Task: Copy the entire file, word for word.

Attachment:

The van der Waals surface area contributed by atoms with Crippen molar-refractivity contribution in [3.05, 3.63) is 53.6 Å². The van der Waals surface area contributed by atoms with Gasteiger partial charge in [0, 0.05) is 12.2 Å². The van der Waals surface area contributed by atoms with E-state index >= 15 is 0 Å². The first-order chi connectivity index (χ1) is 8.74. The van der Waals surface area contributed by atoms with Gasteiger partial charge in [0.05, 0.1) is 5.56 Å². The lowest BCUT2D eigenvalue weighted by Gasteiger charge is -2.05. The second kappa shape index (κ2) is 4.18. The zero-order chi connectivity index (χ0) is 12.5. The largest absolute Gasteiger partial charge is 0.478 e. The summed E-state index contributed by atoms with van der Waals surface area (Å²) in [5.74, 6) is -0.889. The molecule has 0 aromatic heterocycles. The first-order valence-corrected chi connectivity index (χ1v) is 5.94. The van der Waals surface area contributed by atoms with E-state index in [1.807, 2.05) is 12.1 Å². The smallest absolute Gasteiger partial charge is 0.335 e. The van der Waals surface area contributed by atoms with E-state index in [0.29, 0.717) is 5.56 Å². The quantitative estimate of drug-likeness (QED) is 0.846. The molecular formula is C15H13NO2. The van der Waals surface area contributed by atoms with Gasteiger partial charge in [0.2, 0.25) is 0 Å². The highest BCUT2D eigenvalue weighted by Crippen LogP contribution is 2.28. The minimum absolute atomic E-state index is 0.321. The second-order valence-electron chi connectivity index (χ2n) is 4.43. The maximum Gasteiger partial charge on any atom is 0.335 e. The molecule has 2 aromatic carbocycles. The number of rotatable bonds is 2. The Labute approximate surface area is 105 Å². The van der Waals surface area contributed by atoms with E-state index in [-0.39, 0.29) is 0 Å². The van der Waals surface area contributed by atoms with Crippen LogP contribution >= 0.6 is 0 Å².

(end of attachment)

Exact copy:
The van der Waals surface area contributed by atoms with Crippen molar-refractivity contribution in [3.05, 3.63) is 53.6 Å². The van der Waals surface area contributed by atoms with Gasteiger partial charge in [0, 0.05) is 12.2 Å². The van der Waals surface area contributed by atoms with E-state index >= 15 is 0 Å². The first-order chi connectivity index (χ1) is 8.74. The van der Waals surface area contributed by atoms with Gasteiger partial charge in [0.05, 0.1) is 5.56 Å². The lowest BCUT2D eigenvalue weighted by Gasteiger charge is -2.05. The second kappa shape index (κ2) is 4.18. The zero-order chi connectivity index (χ0) is 12.5. The largest absolute Gasteiger partial charge is 0.478 e. The summed E-state index contributed by atoms with van der Waals surface area (Å²) in [5.74, 6) is -0.889. The molecule has 0 aromatic heterocycles. The first-order valence-corrected chi connectivity index (χ1v) is 5.94. The van der Waals surface area contributed by atoms with E-state index in [1.807, 2.05) is 12.1 Å². The smallest absolute Gasteiger partial charge is 0.335 e. The van der Waals surface area contributed by atoms with E-state index in [0.29, 0.717) is 5.56 Å². The quantitative estimate of drug-likeness (QED) is 0.846. The molecular formula is C15H13NO2. The van der Waals surface area contributed by atoms with Gasteiger partial charge in [0.2, 0.25) is 0 Å². The highest BCUT2D eigenvalue weighted by Crippen LogP contribution is 2.28. The minimum absolute atomic E-state index is 0.321. The second-order valence-electron chi connectivity index (χ2n) is 4.43. The maximum Gasteiger partial charge on any atom is 0.335 e. The molecule has 2 aromatic carbocycles. The number of rotatable bonds is 2. The Labute approximate surface area is 105 Å². The van der Waals surface area contributed by atoms with E-state index in [-0.39, 0.29) is 0 Å². The van der Waals surface area contributed by atoms with Crippen LogP contribution >= 0.6 is 0 Å².